Too many Aussies homes vulnerable to natural disasters, study shows

Nearly half of all Aussie homes at risk of damage from climate-related weather events, new research has found, with rising insurance costs only making the problem worse.

A report from property giant Domain has found millions of Australian homes are not built to a sufficient standard to withstand extreme events such as bushfires, floods, storms and coastal soil erosion, all of which are occurring more frequently.

Home insurance premiums have increased astronomically in response, compounding the issue and leaving millions at risk of losing everything to Mother Nature.

The research found 5.6 million of the nation’s 10.9 million dwellings were at risk from bushfire alone, risking around $4.6 trillion in assets.

Approximately 953,000 homes (8.1 per cent) are vulnerable to flooding, putting $768.5 billion at risk, while more than 160,000 homes have been built within 160 metres of a shoreline, putting them at risk from coastal erosion and rising sea levels.

The highest bushfire risk was found to be in Victoria’s Upper Yarra Valley region, the highest flood risk in the NSW town of Ballina and the highest risk of coastal erosion damage in the densely populated Gold Coast region in Queensland.

Aussies don’t know what’s coming

Nicola Powell, head of research at Domain, told a recent housing forum the research also showed most of the people living in these at-risk homes were unaware of the potential danger they’re in.

“We found that just 29 per cent of Australians know the risks associated with their homes when faced against a natural disaster,” she said.

“We are seeing more people live on perilous land in order to find a place to call home,”

And the situation only appears to be getting worse.

A report from the University of NSW found the number of extreme events hit a new peak last year, with Cyclone Jasper, early season bushfires and floods in Queensland; a heatwave in South Australia, extreme winter heat in NSW and fires and floods in Victoria all occurring in 2023.

Professor Andy Pitman, leading climate scientist and co-author of the study, says while it can be difficult to pinpoint the exact causes of individual events, its clear they are happening more frequently.

“What was unusual about 2023 is how intense some of these events were and how they kept pushing records,” he says.

“Some of them were occurring one after the other or close to each other. These temporally and spatially compounding events had a substantial impact on our environment and were difficult for us to deal with.”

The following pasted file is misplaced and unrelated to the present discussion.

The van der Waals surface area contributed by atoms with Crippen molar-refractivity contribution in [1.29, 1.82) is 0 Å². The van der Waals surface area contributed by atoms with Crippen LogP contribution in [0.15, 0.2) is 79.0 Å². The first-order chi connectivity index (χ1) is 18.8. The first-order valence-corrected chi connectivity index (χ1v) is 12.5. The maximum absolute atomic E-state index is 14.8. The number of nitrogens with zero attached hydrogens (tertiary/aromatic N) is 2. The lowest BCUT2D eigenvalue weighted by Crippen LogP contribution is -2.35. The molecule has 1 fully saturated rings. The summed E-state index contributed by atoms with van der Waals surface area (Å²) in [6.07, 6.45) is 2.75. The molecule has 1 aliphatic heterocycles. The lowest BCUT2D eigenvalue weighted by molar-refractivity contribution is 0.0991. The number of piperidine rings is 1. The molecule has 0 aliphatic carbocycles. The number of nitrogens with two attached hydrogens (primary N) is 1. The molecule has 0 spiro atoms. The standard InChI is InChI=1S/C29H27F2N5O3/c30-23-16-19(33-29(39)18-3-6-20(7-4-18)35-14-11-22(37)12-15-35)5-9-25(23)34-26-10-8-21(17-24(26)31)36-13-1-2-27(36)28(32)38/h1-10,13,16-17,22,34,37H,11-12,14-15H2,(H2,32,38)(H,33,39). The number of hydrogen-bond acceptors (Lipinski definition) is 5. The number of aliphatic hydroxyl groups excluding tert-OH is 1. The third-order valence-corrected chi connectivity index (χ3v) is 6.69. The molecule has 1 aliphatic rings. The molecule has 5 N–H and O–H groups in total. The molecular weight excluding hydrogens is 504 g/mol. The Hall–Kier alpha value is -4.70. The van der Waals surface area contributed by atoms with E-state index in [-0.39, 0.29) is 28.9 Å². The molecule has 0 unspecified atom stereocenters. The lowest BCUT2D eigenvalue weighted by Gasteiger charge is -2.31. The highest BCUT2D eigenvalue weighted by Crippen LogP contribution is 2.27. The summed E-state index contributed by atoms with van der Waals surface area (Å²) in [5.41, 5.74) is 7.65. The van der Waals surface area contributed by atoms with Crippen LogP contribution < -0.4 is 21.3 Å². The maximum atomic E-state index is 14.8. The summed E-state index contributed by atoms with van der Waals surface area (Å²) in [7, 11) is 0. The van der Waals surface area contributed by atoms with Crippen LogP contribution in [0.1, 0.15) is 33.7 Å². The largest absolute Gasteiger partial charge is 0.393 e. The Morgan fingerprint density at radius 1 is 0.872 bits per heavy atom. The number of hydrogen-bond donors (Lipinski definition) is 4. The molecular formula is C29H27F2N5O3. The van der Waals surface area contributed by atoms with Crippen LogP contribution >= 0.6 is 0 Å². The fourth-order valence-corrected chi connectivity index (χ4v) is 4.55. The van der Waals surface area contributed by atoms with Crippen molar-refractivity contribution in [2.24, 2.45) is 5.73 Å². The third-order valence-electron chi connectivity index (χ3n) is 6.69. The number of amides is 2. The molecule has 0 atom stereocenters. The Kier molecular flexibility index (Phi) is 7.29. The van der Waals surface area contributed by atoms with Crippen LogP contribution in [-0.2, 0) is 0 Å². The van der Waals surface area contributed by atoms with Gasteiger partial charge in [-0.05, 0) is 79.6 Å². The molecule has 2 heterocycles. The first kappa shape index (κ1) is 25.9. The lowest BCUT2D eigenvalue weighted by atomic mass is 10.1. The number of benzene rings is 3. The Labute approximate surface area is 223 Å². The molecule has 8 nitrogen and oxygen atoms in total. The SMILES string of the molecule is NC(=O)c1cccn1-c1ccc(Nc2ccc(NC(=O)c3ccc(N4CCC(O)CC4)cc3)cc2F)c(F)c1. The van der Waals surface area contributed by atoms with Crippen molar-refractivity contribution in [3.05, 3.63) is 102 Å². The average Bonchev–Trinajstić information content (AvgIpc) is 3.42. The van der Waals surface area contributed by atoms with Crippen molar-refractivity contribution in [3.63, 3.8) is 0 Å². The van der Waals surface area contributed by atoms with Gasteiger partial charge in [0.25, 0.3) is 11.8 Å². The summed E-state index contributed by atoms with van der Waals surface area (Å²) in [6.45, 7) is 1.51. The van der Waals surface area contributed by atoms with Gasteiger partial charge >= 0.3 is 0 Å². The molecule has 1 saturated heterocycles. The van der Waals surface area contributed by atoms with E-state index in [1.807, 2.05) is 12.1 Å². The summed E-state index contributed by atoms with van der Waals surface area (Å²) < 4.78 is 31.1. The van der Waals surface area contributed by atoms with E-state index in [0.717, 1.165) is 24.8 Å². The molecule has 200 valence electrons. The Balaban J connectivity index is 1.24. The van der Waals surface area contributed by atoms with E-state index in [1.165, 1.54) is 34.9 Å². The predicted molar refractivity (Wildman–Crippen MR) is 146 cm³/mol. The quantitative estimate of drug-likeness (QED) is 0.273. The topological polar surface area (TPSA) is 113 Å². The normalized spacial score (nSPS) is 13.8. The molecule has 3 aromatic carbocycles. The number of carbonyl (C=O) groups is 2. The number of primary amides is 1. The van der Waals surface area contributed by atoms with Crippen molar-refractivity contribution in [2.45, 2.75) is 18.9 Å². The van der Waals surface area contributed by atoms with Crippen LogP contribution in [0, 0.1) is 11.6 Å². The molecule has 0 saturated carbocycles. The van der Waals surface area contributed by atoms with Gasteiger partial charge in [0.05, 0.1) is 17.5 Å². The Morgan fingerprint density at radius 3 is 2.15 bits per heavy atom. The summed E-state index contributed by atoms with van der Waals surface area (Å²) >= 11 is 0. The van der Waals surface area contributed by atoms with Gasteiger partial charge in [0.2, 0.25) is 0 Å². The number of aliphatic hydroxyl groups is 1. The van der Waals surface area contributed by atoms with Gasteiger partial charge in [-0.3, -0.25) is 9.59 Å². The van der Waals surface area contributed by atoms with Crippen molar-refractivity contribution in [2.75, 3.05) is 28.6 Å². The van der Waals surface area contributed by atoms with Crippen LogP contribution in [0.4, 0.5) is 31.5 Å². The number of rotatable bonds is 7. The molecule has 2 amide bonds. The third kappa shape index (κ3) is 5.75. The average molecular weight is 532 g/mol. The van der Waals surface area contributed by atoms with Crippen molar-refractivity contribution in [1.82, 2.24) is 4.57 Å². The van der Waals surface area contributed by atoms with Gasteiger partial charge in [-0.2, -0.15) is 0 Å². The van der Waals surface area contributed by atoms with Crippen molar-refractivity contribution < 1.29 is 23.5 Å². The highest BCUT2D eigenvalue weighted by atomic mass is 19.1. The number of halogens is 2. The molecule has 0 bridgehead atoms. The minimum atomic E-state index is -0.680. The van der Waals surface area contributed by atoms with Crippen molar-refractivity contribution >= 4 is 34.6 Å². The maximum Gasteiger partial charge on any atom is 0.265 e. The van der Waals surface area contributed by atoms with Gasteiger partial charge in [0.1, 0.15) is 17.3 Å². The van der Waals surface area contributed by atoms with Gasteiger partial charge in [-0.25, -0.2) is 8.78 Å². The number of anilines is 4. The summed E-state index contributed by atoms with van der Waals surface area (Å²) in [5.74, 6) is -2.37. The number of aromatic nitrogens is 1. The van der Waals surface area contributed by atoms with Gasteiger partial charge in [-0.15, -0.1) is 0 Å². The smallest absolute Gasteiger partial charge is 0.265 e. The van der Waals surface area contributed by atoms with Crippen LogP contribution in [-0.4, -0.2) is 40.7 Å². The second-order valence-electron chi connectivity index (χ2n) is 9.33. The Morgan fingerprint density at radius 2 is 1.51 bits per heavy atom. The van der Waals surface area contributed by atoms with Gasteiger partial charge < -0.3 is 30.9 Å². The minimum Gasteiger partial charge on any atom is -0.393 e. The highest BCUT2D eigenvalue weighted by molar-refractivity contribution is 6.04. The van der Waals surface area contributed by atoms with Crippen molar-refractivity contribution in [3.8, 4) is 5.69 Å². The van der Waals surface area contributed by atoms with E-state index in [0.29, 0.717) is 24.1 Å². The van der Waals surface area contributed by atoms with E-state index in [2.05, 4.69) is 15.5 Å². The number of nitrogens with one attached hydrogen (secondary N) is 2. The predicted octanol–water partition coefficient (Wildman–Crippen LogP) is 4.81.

The research is backed up by insurance data. Figures from NRMA found winter 2023 had the highest level of weather-related home damage in six years, accounting for 40 per cent of all home claims.

What can I do to lower my risk?

Just like Domain’s research, NRMA found awareness of the risks posed by climate-related weather events was low – and that even when people were aware of the risk, they were unsure of what steps to take.

They’ve partnered with the SA State Emergency Service (SES) to raise awareness of weather risks and raise general community preparedness for extreme events. NRMA executive general manage Matthew Bennett says that in addition to preparing your home, knowledge of local weather conditions is pivotal.

“Our research shows the number-one barrier to getting prepared is thinking it won’t happen to me and the second is not knowing what to do,” he says.

“It’s clear that education is key to helping protect … from the impacts of extreme weather, and that’s why we’re proud to partner with the South Australian SES to raise awareness of risks and provide practical advice.”

“We also recognise the tremendous work the SES volunteers do to keep our communities safe. When severe weather strikes, they are often the first to respond, with volunteers putting their lives on the line to help others. They are there to help us, and by getting prepared we can help them too.”

While controlling the weather is impossible, there are steps you can take to get your house better prepared in the event of something like a bushfire or flood.

Depending on the type of event you’re facing, the SES recommends:

  • Cleaning your gutters of leaves and twigs
  • Installing metal gutter guards
  • Repairing damaged or missing tiles on the roof
  • Installing fine metal mesh screens on windows and doors
  • Fitting seals around doors and windows to eliminate gaps
  • Keeping lawns short and gardens well maintained
  • Cutting back trees and shrubs overhanging buildings
  • Cleaning up fallen leaves, twigs and debris around the property

Have you suffered damage to your home from the weather? Have your insurance premiums increased? Let us know in the comments section below.

Also read: Home insurance keeps going up. What can you do?

Brad Lockyer
Brad Lockyer
Brad has deep knowledge of retirement income, including Age Pension and other government entitlements, as well as health, money and lifestyle issues facing older Australians. Keen interests in current affairs, politics, sport and entertainment. Digital media professional with more than 10 years experience in the industry.
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